Google Custom SearchThis is feature allows you to search the site. (Privacy Policy)
Google MapsSome articles have Google Maps embedded in them. (Privacy Policy)
Google ChartsThis is used to display charts and graphs on articles and the author center. (Privacy Policy)
Google AdSense Host APIThis service allows you to sign up for or associate a Google AdSense account with HubPages, so that you can earn money from ads on your articles. No data is shared unless you engage with this feature. (Privacy Policy)
Google YouTubeSome articles have YouTube videos embedded in them. (Privacy Policy)
VimeoSome articles have Vimeo videos embedded in them. (Privacy Policy)
PaypalThis is used for a registered author who enrolls in the HubPages Earnings program and requests to be paid via PayPal. No data is shared with Paypal unless you engage with this feature. (Privacy Policy)
Facebook LoginYou can use this to streamline signing up for, or signing in to your Hubpages account. No data is shared with Facebook unless you engage with this feature. (Privacy Policy)
MavenThis supports the Maven widget and search functionality. (Privacy Policy)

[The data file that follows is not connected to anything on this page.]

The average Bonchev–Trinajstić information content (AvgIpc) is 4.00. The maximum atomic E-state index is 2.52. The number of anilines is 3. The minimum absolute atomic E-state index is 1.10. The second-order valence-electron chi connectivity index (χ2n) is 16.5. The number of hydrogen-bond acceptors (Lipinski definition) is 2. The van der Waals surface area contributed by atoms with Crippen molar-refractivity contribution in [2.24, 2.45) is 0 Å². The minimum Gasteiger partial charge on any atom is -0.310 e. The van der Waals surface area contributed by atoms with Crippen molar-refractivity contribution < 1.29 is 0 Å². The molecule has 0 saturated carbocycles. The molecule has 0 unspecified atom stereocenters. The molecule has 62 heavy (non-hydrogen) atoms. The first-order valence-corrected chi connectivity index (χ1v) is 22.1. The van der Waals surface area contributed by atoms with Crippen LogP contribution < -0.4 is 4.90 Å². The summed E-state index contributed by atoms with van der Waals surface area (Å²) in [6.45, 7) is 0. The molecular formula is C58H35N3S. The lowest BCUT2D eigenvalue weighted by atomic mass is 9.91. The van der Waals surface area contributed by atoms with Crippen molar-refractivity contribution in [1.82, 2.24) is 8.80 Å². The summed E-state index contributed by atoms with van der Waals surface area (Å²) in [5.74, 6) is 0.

Google AdSenseThis is an ad network. (Privacy Policy)
Google DoubleClickGoogle provides ad serving technology and runs an ad network. (Privacy Policy)
Index ExchangeThis is an ad network. (Privacy Policy)
SovrnThis is an ad network. (Privacy Policy)
Facebook AdsThis is an ad network. (Privacy Policy)
Amazon Unified Ad MarketplaceThis is an ad network. (Privacy Policy)
AppNexusThis is an ad network. (Privacy Policy)
OpenxThis is an ad network. (Privacy Policy)
Rubicon ProjectThis is an ad network. (Privacy Policy)
TripleLiftThis is an ad network. (Privacy Policy)
Say MediaWe partner with Say Media to deliver ad campaigns on our sites. (Privacy Policy)
Remarketing PixelsWe may use remarketing pixels from advertising networks such as Google AdWords, Bing Ads, and Facebook in order to advertise the HubPages Service to people that have visited our sites.
Conversion Tracking PixelsWe may use conversion tracking pixels from advertising networks such as Google AdWords, Bing Ads, and Facebook in order to identify when an advertisement has successfully resulted in the desired action, such as signing up for the HubPages Service or publishing an article on the HubPages Service.
Author Google AnalyticsThis is used to provide traffic data and reports to the authors of articles on the HubPages Service. (Privacy Policy)
ComscoreComScore is a media measurement and analytics company providing marketing data and analytics to enterprises, media and advertising agencies, and publishers. Non-consent will result in ComScore only processing obfuscated personal data. (Privacy Policy)
Amazon Tracking PixelSome articles display amazon products as part of the Amazon Affiliate program, this pixel provides traffic statistics for those products (Privacy Policy)
ClickscoThis is a data management platform studying reader behavior (Privacy Policy)